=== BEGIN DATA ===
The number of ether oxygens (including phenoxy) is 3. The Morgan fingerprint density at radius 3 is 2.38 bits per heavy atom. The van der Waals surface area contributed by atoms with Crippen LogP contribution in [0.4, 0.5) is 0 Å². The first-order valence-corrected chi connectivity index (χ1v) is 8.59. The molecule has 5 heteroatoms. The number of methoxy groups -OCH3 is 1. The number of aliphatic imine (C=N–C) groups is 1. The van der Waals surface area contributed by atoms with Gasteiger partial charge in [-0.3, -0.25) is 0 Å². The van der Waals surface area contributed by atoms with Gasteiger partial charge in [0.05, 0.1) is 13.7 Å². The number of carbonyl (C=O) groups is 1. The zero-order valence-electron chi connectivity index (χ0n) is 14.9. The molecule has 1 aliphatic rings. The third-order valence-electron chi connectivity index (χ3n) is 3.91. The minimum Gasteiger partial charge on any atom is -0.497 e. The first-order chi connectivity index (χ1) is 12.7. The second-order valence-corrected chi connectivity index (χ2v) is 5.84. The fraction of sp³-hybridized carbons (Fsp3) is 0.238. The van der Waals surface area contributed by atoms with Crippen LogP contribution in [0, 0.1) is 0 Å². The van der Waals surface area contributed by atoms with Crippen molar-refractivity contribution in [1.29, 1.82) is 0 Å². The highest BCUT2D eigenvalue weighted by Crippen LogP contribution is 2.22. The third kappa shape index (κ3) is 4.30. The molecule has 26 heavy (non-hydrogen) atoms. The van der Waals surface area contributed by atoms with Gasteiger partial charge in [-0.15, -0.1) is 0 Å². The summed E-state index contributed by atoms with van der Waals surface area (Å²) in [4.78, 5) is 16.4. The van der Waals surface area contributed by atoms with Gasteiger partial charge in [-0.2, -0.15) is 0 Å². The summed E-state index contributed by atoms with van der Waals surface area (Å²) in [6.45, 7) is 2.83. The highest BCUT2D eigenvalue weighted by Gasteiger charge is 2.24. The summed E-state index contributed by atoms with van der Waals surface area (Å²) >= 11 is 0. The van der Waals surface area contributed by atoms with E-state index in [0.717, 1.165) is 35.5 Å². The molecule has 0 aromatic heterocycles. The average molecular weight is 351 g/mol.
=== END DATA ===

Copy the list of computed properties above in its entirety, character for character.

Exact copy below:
The number of ether oxygens (including phenoxy) is 3. The Morgan fingerprint density at radius 3 is 2.38 bits per heavy atom. The van der Waals surface area contributed by atoms with Crippen LogP contribution in [0.4, 0.5) is 0 Å². The first-order valence-corrected chi connectivity index (χ1v) is 8.59. The molecule has 5 heteroatoms. The number of methoxy groups -OCH3 is 1. The number of aliphatic imine (C=N–C) groups is 1. The van der Waals surface area contributed by atoms with Gasteiger partial charge in [-0.3, -0.25) is 0 Å². The van der Waals surface area contributed by atoms with Gasteiger partial charge in [0.05, 0.1) is 13.7 Å². The number of carbonyl (C=O) groups is 1. The zero-order valence-electron chi connectivity index (χ0n) is 14.9. The molecule has 1 aliphatic rings. The third-order valence-electron chi connectivity index (χ3n) is 3.91. The minimum Gasteiger partial charge on any atom is -0.497 e. The first-order chi connectivity index (χ1) is 12.7. The second-order valence-corrected chi connectivity index (χ2v) is 5.84. The fraction of sp³-hybridized carbons (Fsp3) is 0.238. The van der Waals surface area contributed by atoms with Crippen LogP contribution in [0, 0.1) is 0 Å². The van der Waals surface area contributed by atoms with Crippen molar-refractivity contribution in [1.29, 1.82) is 0 Å². The highest BCUT2D eigenvalue weighted by Crippen LogP contribution is 2.22. The third kappa shape index (κ3) is 4.30. The molecule has 26 heavy (non-hydrogen) atoms. The van der Waals surface area contributed by atoms with Gasteiger partial charge in [-0.15, -0.1) is 0 Å². The summed E-state index contributed by atoms with van der Waals surface area (Å²) in [4.78, 5) is 16.4. The van der Waals surface area contributed by atoms with Gasteiger partial charge in [-0.2, -0.15) is 0 Å². The summed E-state index contributed by atoms with van der Waals surface area (Å²) in [6.45, 7) is 2.83. The highest BCUT2D eigenvalue weighted by Gasteiger charge is 2.24. The summed E-state index contributed by atoms with van der Waals surface area (Å²) >= 11 is 0. The van der Waals surface area contributed by atoms with E-state index in [0.717, 1.165) is 35.5 Å². The molecule has 0 aromatic heterocycles. The average molecular weight is 351 g/mol.